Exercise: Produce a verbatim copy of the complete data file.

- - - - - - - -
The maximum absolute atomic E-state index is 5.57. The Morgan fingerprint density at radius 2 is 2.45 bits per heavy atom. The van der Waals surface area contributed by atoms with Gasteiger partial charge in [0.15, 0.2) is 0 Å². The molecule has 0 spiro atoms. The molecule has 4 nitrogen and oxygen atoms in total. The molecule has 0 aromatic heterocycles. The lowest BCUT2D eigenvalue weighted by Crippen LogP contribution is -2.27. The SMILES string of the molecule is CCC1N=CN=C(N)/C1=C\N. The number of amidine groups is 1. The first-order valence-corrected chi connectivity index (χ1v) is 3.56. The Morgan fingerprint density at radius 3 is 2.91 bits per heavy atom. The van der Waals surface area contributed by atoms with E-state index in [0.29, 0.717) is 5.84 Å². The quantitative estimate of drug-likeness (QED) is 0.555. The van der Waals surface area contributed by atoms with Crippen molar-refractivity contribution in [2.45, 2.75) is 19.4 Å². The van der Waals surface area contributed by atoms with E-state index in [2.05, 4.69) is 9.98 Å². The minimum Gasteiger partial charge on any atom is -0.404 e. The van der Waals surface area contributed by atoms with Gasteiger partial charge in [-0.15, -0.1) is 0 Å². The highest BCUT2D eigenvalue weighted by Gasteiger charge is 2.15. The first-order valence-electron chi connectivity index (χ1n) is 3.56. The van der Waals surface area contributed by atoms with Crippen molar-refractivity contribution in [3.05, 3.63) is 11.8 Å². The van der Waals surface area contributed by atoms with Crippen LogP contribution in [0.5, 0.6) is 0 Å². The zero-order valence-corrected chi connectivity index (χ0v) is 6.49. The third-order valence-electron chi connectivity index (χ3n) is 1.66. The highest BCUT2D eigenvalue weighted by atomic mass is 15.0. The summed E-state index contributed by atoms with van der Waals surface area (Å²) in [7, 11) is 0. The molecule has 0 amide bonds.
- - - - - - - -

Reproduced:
The maximum absolute atomic E-state index is 5.57. The Morgan fingerprint density at radius 2 is 2.45 bits per heavy atom. The van der Waals surface area contributed by atoms with Gasteiger partial charge in [0.15, 0.2) is 0 Å². The molecule has 0 spiro atoms. The molecule has 4 nitrogen and oxygen atoms in total. The molecule has 0 aromatic heterocycles. The lowest BCUT2D eigenvalue weighted by Crippen LogP contribution is -2.27. The SMILES string of the molecule is CCC1N=CN=C(N)/C1=C\N. The number of amidine groups is 1. The first-order valence-corrected chi connectivity index (χ1v) is 3.56. The Morgan fingerprint density at radius 3 is 2.91 bits per heavy atom. The van der Waals surface area contributed by atoms with E-state index in [0.29, 0.717) is 5.84 Å². The quantitative estimate of drug-likeness (QED) is 0.555. The van der Waals surface area contributed by atoms with Crippen molar-refractivity contribution in [2.45, 2.75) is 19.4 Å². The van der Waals surface area contributed by atoms with E-state index in [2.05, 4.69) is 9.98 Å². The minimum Gasteiger partial charge on any atom is -0.404 e. The van der Waals surface area contributed by atoms with Gasteiger partial charge in [-0.15, -0.1) is 0 Å². The highest BCUT2D eigenvalue weighted by Gasteiger charge is 2.15. The first-order valence-electron chi connectivity index (χ1n) is 3.56. The van der Waals surface area contributed by atoms with Crippen molar-refractivity contribution in [3.05, 3.63) is 11.8 Å². The van der Waals surface area contributed by atoms with Crippen LogP contribution in [0.5, 0.6) is 0 Å². The zero-order valence-corrected chi connectivity index (χ0v) is 6.49. The third-order valence-electron chi connectivity index (χ3n) is 1.66. The highest BCUT2D eigenvalue weighted by atomic mass is 15.0. The summed E-state index contributed by atoms with van der Waals surface area (Å²) in [7, 11) is 0. The molecule has 0 amide bonds.